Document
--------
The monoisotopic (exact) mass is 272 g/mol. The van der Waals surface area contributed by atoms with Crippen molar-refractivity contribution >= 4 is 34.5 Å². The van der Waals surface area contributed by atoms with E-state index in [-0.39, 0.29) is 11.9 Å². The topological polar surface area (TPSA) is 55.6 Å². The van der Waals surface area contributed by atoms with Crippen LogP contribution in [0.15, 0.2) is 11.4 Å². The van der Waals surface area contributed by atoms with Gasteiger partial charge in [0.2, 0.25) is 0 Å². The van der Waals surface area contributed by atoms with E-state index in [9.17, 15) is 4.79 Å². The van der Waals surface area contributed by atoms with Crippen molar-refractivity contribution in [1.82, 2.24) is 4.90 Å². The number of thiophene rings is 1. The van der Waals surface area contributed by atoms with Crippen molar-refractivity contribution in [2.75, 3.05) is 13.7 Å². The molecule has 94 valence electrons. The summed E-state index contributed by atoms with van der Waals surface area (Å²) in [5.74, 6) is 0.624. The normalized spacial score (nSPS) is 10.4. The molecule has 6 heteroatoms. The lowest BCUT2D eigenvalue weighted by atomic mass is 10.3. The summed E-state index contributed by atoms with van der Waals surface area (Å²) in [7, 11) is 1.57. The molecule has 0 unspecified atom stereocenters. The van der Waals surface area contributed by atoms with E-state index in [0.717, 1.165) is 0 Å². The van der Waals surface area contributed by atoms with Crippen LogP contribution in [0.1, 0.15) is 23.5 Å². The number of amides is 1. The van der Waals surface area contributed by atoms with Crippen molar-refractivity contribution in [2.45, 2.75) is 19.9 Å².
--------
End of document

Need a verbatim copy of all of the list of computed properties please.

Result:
The monoisotopic (exact) mass is 272 g/mol. The van der Waals surface area contributed by atoms with Crippen molar-refractivity contribution >= 4 is 34.5 Å². The van der Waals surface area contributed by atoms with E-state index in [-0.39, 0.29) is 11.9 Å². The topological polar surface area (TPSA) is 55.6 Å². The van der Waals surface area contributed by atoms with Crippen LogP contribution in [0.15, 0.2) is 11.4 Å². The van der Waals surface area contributed by atoms with Gasteiger partial charge in [0.2, 0.25) is 0 Å². The van der Waals surface area contributed by atoms with E-state index in [9.17, 15) is 4.79 Å². The van der Waals surface area contributed by atoms with Crippen molar-refractivity contribution in [1.82, 2.24) is 4.90 Å². The number of thiophene rings is 1. The van der Waals surface area contributed by atoms with Crippen molar-refractivity contribution in [2.75, 3.05) is 13.7 Å². The molecule has 94 valence electrons. The summed E-state index contributed by atoms with van der Waals surface area (Å²) in [5.74, 6) is 0.624. The normalized spacial score (nSPS) is 10.4. The molecule has 6 heteroatoms. The lowest BCUT2D eigenvalue weighted by atomic mass is 10.3. The summed E-state index contributed by atoms with van der Waals surface area (Å²) in [7, 11) is 1.57. The molecule has 0 unspecified atom stereocenters. The van der Waals surface area contributed by atoms with E-state index in [0.717, 1.165) is 0 Å². The van der Waals surface area contributed by atoms with Crippen LogP contribution in [0.1, 0.15) is 23.5 Å². The number of amides is 1. The van der Waals surface area contributed by atoms with Crippen molar-refractivity contribution in [2.45, 2.75) is 19.9 Å².